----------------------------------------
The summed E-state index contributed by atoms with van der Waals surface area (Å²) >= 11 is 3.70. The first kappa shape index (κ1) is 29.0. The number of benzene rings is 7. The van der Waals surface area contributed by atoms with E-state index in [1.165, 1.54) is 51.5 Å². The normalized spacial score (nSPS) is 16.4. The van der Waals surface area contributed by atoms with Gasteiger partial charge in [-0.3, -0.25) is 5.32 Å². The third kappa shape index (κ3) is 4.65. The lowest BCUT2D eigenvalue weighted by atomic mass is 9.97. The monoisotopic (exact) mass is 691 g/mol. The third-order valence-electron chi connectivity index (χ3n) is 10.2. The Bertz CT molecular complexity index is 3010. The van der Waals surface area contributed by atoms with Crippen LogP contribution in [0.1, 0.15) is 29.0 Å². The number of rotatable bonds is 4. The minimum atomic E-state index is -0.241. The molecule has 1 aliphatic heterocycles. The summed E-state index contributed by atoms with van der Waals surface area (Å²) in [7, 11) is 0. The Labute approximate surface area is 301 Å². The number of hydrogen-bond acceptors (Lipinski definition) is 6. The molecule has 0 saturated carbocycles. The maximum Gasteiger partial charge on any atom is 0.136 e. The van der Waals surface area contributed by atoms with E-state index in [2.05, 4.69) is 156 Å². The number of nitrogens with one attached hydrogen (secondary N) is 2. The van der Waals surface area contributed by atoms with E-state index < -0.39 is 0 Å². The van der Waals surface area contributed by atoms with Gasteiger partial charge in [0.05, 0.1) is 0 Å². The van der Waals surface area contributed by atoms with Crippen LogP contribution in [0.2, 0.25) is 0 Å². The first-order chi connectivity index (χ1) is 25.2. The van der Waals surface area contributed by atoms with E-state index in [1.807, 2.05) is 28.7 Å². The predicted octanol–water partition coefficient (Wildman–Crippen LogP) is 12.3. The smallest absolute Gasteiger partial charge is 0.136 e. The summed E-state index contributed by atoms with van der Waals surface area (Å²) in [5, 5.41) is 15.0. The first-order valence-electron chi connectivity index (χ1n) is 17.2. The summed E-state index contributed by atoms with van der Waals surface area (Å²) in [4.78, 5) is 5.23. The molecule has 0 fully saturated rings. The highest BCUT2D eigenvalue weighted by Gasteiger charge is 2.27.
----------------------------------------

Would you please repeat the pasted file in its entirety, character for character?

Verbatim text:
The summed E-state index contributed by atoms with van der Waals surface area (Å²) >= 11 is 3.70. The first kappa shape index (κ1) is 29.0. The number of benzene rings is 7. The van der Waals surface area contributed by atoms with E-state index in [1.165, 1.54) is 51.5 Å². The normalized spacial score (nSPS) is 16.4. The van der Waals surface area contributed by atoms with Gasteiger partial charge in [-0.3, -0.25) is 5.32 Å². The third kappa shape index (κ3) is 4.65. The lowest BCUT2D eigenvalue weighted by atomic mass is 9.97. The monoisotopic (exact) mass is 691 g/mol. The third-order valence-electron chi connectivity index (χ3n) is 10.2. The Bertz CT molecular complexity index is 3010. The van der Waals surface area contributed by atoms with Crippen LogP contribution in [0.1, 0.15) is 29.0 Å². The number of rotatable bonds is 4. The minimum atomic E-state index is -0.241. The molecule has 1 aliphatic heterocycles. The summed E-state index contributed by atoms with van der Waals surface area (Å²) in [7, 11) is 0. The Labute approximate surface area is 301 Å². The number of hydrogen-bond acceptors (Lipinski definition) is 6. The molecule has 0 saturated carbocycles. The maximum Gasteiger partial charge on any atom is 0.136 e. The van der Waals surface area contributed by atoms with E-state index in [2.05, 4.69) is 156 Å². The number of nitrogens with one attached hydrogen (secondary N) is 2. The van der Waals surface area contributed by atoms with E-state index < -0.39 is 0 Å². The van der Waals surface area contributed by atoms with Gasteiger partial charge in [0.05, 0.1) is 0 Å². The van der Waals surface area contributed by atoms with Crippen LogP contribution in [0.2, 0.25) is 0 Å². The first-order chi connectivity index (χ1) is 25.2. The van der Waals surface area contributed by atoms with E-state index in [1.807, 2.05) is 28.7 Å². The predicted octanol–water partition coefficient (Wildman–Crippen LogP) is 12.3. The smallest absolute Gasteiger partial charge is 0.136 e. The summed E-state index contributed by atoms with van der Waals surface area (Å²) in [5, 5.41) is 15.0. The first-order valence-electron chi connectivity index (χ1n) is 17.2. The summed E-state index contributed by atoms with van der Waals surface area (Å²) in [4.78, 5) is 5.23. The molecule has 0 fully saturated rings. The highest BCUT2D eigenvalue weighted by Gasteiger charge is 2.27.